Wednesday, January 26, 2011

Web Secret #138: Square

If I was a cat, Square would make me purr. It's just that delightful.

Square is a payment application that is available for the iPhone and the Android, as well as the iPad. Others will soon be added. The idea of the application is that it will allow you to accept credit card payments wherever you are, whether you are a business or personal user.

Check it out:

In order to use the application, you sign up at, and this process is free. Then, Square will send you a free card reader that plugs into your device and allows credit cards to be swiped. If you don't want to use a card reader with the application, you can also enter the credit card details into the application manually using the on screen keypad on your smartphone/iPad. Once you have carried out a transaction, you will be given a receipt that can be signed on the smartphone/iPad.

So why is this service free? Well, it isn’t really free - Square actually takes a small fee from each transaction that you make: 2.75% + 15¢ for swiped transactions. There are no activation, gateway, monthly, early termination, or hidden fees.

Whether you are processing a client's payment for therapy, or selling a book or CD at a conference, this is a fantastic app. Especially if you have ever tried to set up a merchant account for your website.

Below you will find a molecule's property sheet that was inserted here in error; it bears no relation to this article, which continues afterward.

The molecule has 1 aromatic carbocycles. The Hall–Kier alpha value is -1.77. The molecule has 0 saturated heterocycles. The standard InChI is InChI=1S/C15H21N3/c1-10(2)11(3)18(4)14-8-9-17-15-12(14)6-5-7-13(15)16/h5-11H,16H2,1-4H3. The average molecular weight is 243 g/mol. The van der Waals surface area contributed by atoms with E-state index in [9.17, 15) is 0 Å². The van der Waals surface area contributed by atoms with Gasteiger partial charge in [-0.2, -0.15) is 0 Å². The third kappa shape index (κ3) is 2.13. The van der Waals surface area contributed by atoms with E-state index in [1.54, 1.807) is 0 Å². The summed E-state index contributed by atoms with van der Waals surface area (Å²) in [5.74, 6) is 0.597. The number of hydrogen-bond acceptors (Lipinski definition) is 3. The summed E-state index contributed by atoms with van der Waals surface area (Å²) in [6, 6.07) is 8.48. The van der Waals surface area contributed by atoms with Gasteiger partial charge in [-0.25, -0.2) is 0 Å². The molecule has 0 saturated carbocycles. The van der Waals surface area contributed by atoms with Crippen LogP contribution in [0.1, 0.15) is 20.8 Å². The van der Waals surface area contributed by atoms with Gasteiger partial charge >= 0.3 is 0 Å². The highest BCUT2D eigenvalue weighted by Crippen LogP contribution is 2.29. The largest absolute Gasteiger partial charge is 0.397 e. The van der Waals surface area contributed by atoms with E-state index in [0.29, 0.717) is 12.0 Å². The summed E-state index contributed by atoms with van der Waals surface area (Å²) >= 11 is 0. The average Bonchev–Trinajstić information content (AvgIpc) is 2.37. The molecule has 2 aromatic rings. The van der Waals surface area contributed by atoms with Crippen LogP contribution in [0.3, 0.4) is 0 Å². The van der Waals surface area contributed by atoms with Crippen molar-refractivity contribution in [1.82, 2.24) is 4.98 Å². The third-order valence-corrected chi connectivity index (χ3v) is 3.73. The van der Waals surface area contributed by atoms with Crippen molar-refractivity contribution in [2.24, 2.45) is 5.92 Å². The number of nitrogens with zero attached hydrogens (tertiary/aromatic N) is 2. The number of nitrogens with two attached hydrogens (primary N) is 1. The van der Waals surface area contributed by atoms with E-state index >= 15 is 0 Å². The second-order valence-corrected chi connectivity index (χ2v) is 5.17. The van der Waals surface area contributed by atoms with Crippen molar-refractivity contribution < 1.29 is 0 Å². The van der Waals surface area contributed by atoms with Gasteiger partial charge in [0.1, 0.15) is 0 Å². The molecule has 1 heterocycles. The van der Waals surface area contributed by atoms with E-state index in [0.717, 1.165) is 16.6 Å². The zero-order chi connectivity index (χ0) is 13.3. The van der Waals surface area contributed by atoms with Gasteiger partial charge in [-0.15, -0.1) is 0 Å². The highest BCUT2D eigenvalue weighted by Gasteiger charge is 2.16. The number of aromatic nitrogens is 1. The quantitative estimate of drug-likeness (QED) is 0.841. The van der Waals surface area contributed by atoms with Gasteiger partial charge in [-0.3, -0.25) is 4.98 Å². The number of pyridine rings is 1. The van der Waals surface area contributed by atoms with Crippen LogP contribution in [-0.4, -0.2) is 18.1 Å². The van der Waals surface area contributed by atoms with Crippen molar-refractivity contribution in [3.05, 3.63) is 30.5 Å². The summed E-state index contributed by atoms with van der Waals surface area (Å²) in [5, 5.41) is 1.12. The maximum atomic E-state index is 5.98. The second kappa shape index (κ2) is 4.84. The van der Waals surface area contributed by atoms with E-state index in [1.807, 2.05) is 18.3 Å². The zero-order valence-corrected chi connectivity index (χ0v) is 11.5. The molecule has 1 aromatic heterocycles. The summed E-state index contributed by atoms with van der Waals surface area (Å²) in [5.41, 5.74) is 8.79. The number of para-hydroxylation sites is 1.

I sell, therefore I Square.

Wednesday, January 19, 2011

Web Secret #137: Sober24

Founded in 1949, Hazelden is one of the oldest and best known alcohol and drug treatment facilities in the USA. Not necessarily the place I would expect to develop a cutting edge social media approach to helping people cope with addiction.

How wrong I was. Hazelden is behind a super cool, multifaceted website/blog/social network called Sober24.

I am an impatient sort, so I have not saved the best for last - the cleverest part of Sober24, is the "SoberFuse". You sign up for SoberFuse online. They ask you basic questions about how long you've been sober, whether you attend 12 step meetings, whether you participate in certain constructive activities, etc. You list the key people who are supporting your recovery.

Once you have done this, you are directed to a web page that visually represents your addiction as a bundle of dynamite with a lit fuse of a certain length. If you progress, your fuse gets longer or stays the same length. If you engage in dysfunctional behavior, your fuse gets shorter and shorter, until you blow up - a vivid indicator that you have relapsed. In trouble? Press a button to "Access your contact list". In real trouble? Press the "Panic Button" to connect immediately to a professional. Brilliant.

But SoberFuse is just one social media feature on this amazing site. Others include:
  • Electronic forums on a variety of topics -e.g. for newcomers, for families in recovery, for people with gambling and debt issues, etc.